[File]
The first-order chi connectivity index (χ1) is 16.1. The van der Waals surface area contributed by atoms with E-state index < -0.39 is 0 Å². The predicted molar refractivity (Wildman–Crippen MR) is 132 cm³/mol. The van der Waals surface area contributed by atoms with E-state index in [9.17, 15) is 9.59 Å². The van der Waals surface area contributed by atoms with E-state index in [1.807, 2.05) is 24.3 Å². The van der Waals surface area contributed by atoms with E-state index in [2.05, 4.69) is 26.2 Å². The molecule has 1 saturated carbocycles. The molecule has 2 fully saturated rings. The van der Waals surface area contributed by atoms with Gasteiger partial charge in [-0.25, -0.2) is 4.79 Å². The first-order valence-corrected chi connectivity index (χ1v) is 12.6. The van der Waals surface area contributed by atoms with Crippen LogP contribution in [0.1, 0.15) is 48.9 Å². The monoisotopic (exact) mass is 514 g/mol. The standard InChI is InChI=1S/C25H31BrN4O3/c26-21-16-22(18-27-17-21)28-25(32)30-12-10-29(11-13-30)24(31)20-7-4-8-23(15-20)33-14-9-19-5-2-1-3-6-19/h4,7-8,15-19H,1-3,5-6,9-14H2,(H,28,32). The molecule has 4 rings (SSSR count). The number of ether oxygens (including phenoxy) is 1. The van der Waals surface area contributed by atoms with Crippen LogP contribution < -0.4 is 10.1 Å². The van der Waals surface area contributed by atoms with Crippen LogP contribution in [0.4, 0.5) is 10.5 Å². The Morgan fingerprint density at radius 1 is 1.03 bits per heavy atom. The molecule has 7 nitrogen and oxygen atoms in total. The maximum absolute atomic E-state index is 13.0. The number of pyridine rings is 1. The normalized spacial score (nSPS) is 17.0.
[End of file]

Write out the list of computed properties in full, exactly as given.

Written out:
The first-order chi connectivity index (χ1) is 16.1. The van der Waals surface area contributed by atoms with E-state index < -0.39 is 0 Å². The predicted molar refractivity (Wildman–Crippen MR) is 132 cm³/mol. The van der Waals surface area contributed by atoms with E-state index in [9.17, 15) is 9.59 Å². The van der Waals surface area contributed by atoms with E-state index in [1.807, 2.05) is 24.3 Å². The van der Waals surface area contributed by atoms with E-state index in [2.05, 4.69) is 26.2 Å². The molecule has 1 saturated carbocycles. The molecule has 2 fully saturated rings. The van der Waals surface area contributed by atoms with Gasteiger partial charge in [-0.25, -0.2) is 4.79 Å². The first-order valence-corrected chi connectivity index (χ1v) is 12.6. The van der Waals surface area contributed by atoms with Crippen LogP contribution in [0.1, 0.15) is 48.9 Å². The monoisotopic (exact) mass is 514 g/mol. The standard InChI is InChI=1S/C25H31BrN4O3/c26-21-16-22(18-27-17-21)28-25(32)30-12-10-29(11-13-30)24(31)20-7-4-8-23(15-20)33-14-9-19-5-2-1-3-6-19/h4,7-8,15-19H,1-3,5-6,9-14H2,(H,28,32). The molecule has 4 rings (SSSR count). The number of ether oxygens (including phenoxy) is 1. The van der Waals surface area contributed by atoms with Crippen LogP contribution < -0.4 is 10.1 Å². The van der Waals surface area contributed by atoms with Crippen LogP contribution in [0.4, 0.5) is 10.5 Å². The Morgan fingerprint density at radius 1 is 1.03 bits per heavy atom. The molecule has 7 nitrogen and oxygen atoms in total. The maximum absolute atomic E-state index is 13.0. The number of pyridine rings is 1. The normalized spacial score (nSPS) is 17.0.